London, 4 Jan – The anti-regime protests in Iran are now in their second week and the US is currently deciding on the best way to support the demonstrators.
Members of the Donald Trump administration (and many other politicians) have already voiced their support for the Iranian people and their fights for freedom via social media, with Trump warning the Regime that the “world is watching”.
This has been lauded as a great first step by political pundits, including Behnam Ben Taleblu, a senior Iran analyst at the Foundation for the Defense of Democracies.
Taleblu said the administration’s approval of the protesters was “spot on”, whilst acknowledging the risk that the Regime will use these messages as evidence that the protesters are foreign proxies, regardless of facts.
He noted that the Regime- who are vehemently anti-American- would blame the US no matter what, so they might as well try to do the right thing.
He said: “The Supreme Leader and the Iranian Revolutionary Guard Corps—they castigate any grassroots, organic uprising as a result of foreign meddling … so the U.S. might as well do the strategic and morally right thing and that’s to lend support to the cause of freedom in Iran.”
However, tweets aren’t enough and there is much more that the US could do. Let’s look at some of the options.
Sanctions are an option against the Iranian Regime. Either drafting new ones specifically related to human rights or reimposing old ones.
In just under two weeks, Trump faces a decision on reimposing sanctions on Iran that were lifted under the 2015 nuclear deal. In October 2017, Trump decertified Iranian compliance with the deal and gave Congress the decision on reimposing sanctions but after they failed to make a decision, it wound up back on Trump’s desk in December.
If Trump reimposes the sanctions, it would effectively withdraw the US from the nuclear deal, according to Natalie Johnson at The Free Beacon.
White House press secretary Sarah Huckabee Sanders said on Tuesday, January 2, that Trump will “keep all of his options on the table” and wants to see the Regime grant the Iranian people “basic human rights” and end its support for terrorism.
With regard to new, non-nuclear sanctions, Jim Phillips, a senior research fellow for Middle Eastern affairs at the Heritage Foundation, notes that the US could issue travel bans on authorities that are committing human rights abuses against the protesters, while Taleblu argues that the best route is targeting Supreme Leader Ali Khamenei’s business empire.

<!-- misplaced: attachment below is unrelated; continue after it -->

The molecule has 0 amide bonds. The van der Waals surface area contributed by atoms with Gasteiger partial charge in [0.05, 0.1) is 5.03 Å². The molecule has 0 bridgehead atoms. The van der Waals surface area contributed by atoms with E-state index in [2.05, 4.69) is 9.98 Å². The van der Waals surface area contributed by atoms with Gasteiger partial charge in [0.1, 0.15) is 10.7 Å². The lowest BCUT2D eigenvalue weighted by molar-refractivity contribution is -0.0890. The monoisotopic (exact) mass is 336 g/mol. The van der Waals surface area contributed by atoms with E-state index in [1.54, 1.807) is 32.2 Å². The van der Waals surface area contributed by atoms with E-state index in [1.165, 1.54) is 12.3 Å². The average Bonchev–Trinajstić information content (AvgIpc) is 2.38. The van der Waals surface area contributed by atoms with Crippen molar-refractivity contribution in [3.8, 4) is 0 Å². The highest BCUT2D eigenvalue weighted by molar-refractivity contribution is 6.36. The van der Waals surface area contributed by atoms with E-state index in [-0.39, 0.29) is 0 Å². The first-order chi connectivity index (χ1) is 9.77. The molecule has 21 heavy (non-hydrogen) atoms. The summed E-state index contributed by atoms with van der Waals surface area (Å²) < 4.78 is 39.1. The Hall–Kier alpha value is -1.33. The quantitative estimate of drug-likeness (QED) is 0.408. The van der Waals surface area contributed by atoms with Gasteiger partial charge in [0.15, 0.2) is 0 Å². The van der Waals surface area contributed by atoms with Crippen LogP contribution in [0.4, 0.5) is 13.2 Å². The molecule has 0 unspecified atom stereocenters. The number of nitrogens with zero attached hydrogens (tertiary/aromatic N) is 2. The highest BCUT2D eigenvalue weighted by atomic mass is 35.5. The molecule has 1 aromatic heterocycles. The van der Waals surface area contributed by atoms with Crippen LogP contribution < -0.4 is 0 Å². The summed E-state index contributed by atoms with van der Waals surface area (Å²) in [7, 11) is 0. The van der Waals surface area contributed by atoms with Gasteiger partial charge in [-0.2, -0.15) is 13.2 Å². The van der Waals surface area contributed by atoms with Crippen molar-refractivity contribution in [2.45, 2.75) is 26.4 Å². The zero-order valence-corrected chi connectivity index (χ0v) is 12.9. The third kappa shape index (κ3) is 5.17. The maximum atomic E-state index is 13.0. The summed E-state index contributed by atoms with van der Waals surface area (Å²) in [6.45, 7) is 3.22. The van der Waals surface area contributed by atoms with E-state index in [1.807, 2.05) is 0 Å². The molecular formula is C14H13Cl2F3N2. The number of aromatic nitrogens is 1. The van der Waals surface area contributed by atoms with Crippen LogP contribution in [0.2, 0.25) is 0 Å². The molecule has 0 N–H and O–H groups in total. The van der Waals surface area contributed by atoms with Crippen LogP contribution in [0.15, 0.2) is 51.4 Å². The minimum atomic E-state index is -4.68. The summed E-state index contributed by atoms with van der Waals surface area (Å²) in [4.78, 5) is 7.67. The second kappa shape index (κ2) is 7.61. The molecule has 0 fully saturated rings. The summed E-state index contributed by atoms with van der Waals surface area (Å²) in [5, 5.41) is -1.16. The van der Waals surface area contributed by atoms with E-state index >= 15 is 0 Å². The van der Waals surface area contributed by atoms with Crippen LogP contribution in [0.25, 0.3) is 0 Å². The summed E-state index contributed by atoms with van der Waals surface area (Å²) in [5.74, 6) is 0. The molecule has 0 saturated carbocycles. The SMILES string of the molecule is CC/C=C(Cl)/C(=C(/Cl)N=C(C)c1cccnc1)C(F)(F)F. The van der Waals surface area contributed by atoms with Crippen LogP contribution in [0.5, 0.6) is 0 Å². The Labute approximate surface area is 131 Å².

Taleblu said: “If the Iranian people are out in the street saying death to the dictator, it helps for the U.S. government to actually have sanctions on that dictator and to impede the repression of that dictator and to block the financial assets of that dictator and to be in the process of dismantling that dictator’s financial empire.”
Ensure access to outside media and the internet
The Iranian Regime blocked access to certain social media sites (Instagram and Telegram) that the protesters were using to communicate between themselves and with journalists and activists outside Iran. They may have even blocked access to the internet altogether in certain cities.
The US State Department called on the Regime to end this blockade and allow its citizens access to a free and open internet, whilst also urging the Iranian people to use virtual private networks (VPNs) to evade the censorship efforts.
Taleblu notes that the administration could go further by ensuring that the Iranians can access broadcasts from media outlets outside of Iran, like Voice of America and Radio Farda, a Farsi version of Radio Free Europe, as opposed to the state-affiliated Iranian press.
These outlets can destroy the Regime’s fallacy that it has been stable and prosperous by presenting the unbiased facts.
He said: “These outlets have the capability of saying, ‘No, look at the conditions on the ground. Look how the Iranian government treats its own people and look how the Iranian government prioritizes its own interests. It tries to fight and kill and spend copious amounts of money in Syria rather than investing that money at home’.”
During the last major uprisings, the 2009 Green movement that began in protest to the rigged re-election of Mahmoud Ahmadinejad, Iran jammed the satellite transmissions of American-funded radio and television stations into the country and there is no reason why they would not do the same this time. To combat that, the US should threaten sanctions against companies that sell jamming technology to Iran, according to Phillips.
He said that the US could also provide the Iranian people with technology that helps them thwart the Regime’s censorship.
Talking to allies
Both Phillips and Taleblu believe that the US should urge European allies to take a stance against the Regime and threatened to reapply nuclear sanctions if countries like the United Kingdom and Germany refuse to end their business relationships with the Regime.